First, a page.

# A cylinder with cross-section area A floats with its long axis vertical

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f = force
a = area
p = rho/density
g = gravity
x= displacement
Water acts like a compressing spring on your cylinder: the lower it is pushed, the higher is the resistive vertical force.
As area, density and gravity acceleration are all constant, we could make their product a constant k.
Then, we have a problem similar to the work done by, or on, a spring.

https://courses.lumenlearning.com/suny-physics/chapter/7-4-conservative-forces-and-potential-energy/

erobz
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I'd just like to clear up the issue of "average force". @BlackPhysics is quite right that what we have calculated here, half the maximum force, is not the average force. Average force is defined as ##\frac{\Delta p}{\Delta t}=\frac{\int F(t).dt}{\int .dt}##. That has to be the definition to be consistent with average acceleration, so that ##F_{avg}=ma_{avg}##. Also, the formula still makes sense in vector form. So to calculate it we need to know the force as a function of time.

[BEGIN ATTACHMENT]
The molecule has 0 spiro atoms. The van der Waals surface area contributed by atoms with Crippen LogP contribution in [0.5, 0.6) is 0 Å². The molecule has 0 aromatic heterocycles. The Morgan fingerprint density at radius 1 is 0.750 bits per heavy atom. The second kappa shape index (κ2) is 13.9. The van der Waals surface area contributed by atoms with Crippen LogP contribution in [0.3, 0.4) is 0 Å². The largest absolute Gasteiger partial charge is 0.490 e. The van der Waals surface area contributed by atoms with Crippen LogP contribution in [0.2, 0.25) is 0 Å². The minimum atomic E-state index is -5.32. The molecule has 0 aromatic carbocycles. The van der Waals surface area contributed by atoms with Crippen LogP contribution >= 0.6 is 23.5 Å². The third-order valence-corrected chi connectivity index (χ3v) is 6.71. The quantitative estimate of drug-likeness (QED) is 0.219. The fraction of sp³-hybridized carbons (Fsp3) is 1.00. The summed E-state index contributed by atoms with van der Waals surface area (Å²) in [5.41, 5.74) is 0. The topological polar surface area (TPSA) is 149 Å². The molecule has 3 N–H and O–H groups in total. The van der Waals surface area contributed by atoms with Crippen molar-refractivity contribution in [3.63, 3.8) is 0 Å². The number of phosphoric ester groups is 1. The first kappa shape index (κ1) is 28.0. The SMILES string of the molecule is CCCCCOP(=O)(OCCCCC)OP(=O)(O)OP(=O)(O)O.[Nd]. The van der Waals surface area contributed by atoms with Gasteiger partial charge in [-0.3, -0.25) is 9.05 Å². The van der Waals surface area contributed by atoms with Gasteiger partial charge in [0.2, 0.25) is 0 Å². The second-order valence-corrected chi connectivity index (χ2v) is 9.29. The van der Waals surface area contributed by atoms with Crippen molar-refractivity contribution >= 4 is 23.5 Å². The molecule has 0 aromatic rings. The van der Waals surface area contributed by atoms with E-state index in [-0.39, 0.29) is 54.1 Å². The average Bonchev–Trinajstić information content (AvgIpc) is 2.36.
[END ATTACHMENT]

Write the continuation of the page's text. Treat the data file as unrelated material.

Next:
In the special case of a constant force, and with the displacement and force being parallel, this is equivalent to ##\frac{\Delta W}{\Delta x}=\frac{\int F(x).dx}{\int .dx}##, which we can correctly call the "average force with respect to displacement". Note that this makes sense in vectors only if we write it in the usual form, ##\Delta W=\int \vec F(x).\vec{dx}##, because one cannot divide by a vector.
Far too many educators who should know better set questions asking the student to find the "average force" based only on work and displacement. It is an interesting exercise to compute the average by both definitions in the case of a half cycle of SHM.

In the current thread, we don’t care what the average force is; rather, we want the average force wrt displacement. And since F(x) is linear, this equals ##\frac 12(F_{min}+F_{max})##. Hence ##\frac{\Delta W}{\Delta x}=\frac 12(F_{min}+F_{max})##, or ##\Delta W=\frac 12(F_{min}+F_{max})\Delta x##.

erobz